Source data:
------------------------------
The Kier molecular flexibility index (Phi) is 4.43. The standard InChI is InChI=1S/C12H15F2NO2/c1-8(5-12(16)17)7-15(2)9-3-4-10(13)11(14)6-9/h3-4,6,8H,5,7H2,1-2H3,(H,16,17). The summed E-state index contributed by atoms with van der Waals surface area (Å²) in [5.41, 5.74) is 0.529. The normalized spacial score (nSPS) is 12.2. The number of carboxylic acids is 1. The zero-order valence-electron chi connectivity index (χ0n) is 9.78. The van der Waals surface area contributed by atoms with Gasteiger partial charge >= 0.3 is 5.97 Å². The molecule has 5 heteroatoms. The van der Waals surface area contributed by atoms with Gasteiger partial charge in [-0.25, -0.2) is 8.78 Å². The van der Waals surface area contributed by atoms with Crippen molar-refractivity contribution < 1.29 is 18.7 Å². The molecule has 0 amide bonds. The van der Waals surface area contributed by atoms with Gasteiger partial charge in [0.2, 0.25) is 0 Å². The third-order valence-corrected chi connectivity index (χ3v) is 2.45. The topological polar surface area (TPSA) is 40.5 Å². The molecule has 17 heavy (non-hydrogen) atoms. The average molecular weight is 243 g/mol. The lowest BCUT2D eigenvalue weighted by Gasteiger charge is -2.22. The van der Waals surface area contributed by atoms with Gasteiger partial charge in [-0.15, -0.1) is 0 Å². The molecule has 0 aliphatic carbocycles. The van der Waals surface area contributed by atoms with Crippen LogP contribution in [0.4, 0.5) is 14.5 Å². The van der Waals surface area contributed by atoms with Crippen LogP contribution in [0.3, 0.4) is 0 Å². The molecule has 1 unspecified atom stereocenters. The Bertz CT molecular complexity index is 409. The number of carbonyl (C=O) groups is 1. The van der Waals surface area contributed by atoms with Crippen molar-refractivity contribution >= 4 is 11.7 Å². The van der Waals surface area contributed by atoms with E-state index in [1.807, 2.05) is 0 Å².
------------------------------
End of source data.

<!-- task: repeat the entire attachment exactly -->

The Kier molecular flexibility index (Phi) is 4.43. The standard InChI is InChI=1S/C12H15F2NO2/c1-8(5-12(16)17)7-15(2)9-3-4-10(13)11(14)6-9/h3-4,6,8H,5,7H2,1-2H3,(H,16,17). The summed E-state index contributed by atoms with van der Waals surface area (Å²) in [5.41, 5.74) is 0.529. The normalized spacial score (nSPS) is 12.2. The number of carboxylic acids is 1. The zero-order valence-electron chi connectivity index (χ0n) is 9.78. The van der Waals surface area contributed by atoms with Gasteiger partial charge >= 0.3 is 5.97 Å². The molecule has 5 heteroatoms. The van der Waals surface area contributed by atoms with Gasteiger partial charge in [-0.25, -0.2) is 8.78 Å². The van der Waals surface area contributed by atoms with Crippen molar-refractivity contribution < 1.29 is 18.7 Å². The molecule has 0 amide bonds. The van der Waals surface area contributed by atoms with Gasteiger partial charge in [0.2, 0.25) is 0 Å². The third-order valence-corrected chi connectivity index (χ3v) is 2.45. The topological polar surface area (TPSA) is 40.5 Å². The molecule has 17 heavy (non-hydrogen) atoms. The average molecular weight is 243 g/mol. The lowest BCUT2D eigenvalue weighted by Gasteiger charge is -2.22. The van der Waals surface area contributed by atoms with Gasteiger partial charge in [-0.15, -0.1) is 0 Å². The molecule has 0 aliphatic carbocycles. The van der Waals surface area contributed by atoms with Crippen LogP contribution in [0.4, 0.5) is 14.5 Å². The van der Waals surface area contributed by atoms with Crippen LogP contribution in [0.3, 0.4) is 0 Å². The molecule has 1 unspecified atom stereocenters. The Bertz CT molecular complexity index is 409. The number of carbonyl (C=O) groups is 1. The van der Waals surface area contributed by atoms with Crippen molar-refractivity contribution >= 4 is 11.7 Å². The van der Waals surface area contributed by atoms with E-state index in [1.807, 2.05) is 0 Å².